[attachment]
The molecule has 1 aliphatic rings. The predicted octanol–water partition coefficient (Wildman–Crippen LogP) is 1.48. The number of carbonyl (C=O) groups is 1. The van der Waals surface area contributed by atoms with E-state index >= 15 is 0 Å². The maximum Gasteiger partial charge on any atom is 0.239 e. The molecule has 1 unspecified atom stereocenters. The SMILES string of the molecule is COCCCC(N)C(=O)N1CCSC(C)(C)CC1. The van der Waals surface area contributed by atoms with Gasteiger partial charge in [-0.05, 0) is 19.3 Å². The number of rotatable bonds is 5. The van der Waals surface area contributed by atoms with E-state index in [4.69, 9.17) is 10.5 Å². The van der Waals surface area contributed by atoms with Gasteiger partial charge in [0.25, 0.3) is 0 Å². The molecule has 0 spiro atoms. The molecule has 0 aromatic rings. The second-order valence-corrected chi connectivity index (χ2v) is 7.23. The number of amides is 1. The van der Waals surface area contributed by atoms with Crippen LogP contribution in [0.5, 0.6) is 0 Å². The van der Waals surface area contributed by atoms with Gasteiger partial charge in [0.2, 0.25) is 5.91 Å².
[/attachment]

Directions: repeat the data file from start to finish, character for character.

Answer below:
The molecule has 1 aliphatic rings. The predicted octanol–water partition coefficient (Wildman–Crippen LogP) is 1.48. The number of carbonyl (C=O) groups is 1. The van der Waals surface area contributed by atoms with E-state index >= 15 is 0 Å². The maximum Gasteiger partial charge on any atom is 0.239 e. The molecule has 1 unspecified atom stereocenters. The SMILES string of the molecule is COCCCC(N)C(=O)N1CCSC(C)(C)CC1. The van der Waals surface area contributed by atoms with Gasteiger partial charge in [-0.05, 0) is 19.3 Å². The number of rotatable bonds is 5. The van der Waals surface area contributed by atoms with E-state index in [4.69, 9.17) is 10.5 Å². The van der Waals surface area contributed by atoms with Gasteiger partial charge in [0.25, 0.3) is 0 Å². The molecule has 0 spiro atoms. The molecule has 0 aromatic rings. The second-order valence-corrected chi connectivity index (χ2v) is 7.23. The number of amides is 1. The van der Waals surface area contributed by atoms with Crippen LogP contribution in [0.5, 0.6) is 0 Å². The van der Waals surface area contributed by atoms with Gasteiger partial charge in [0.2, 0.25) is 5.91 Å².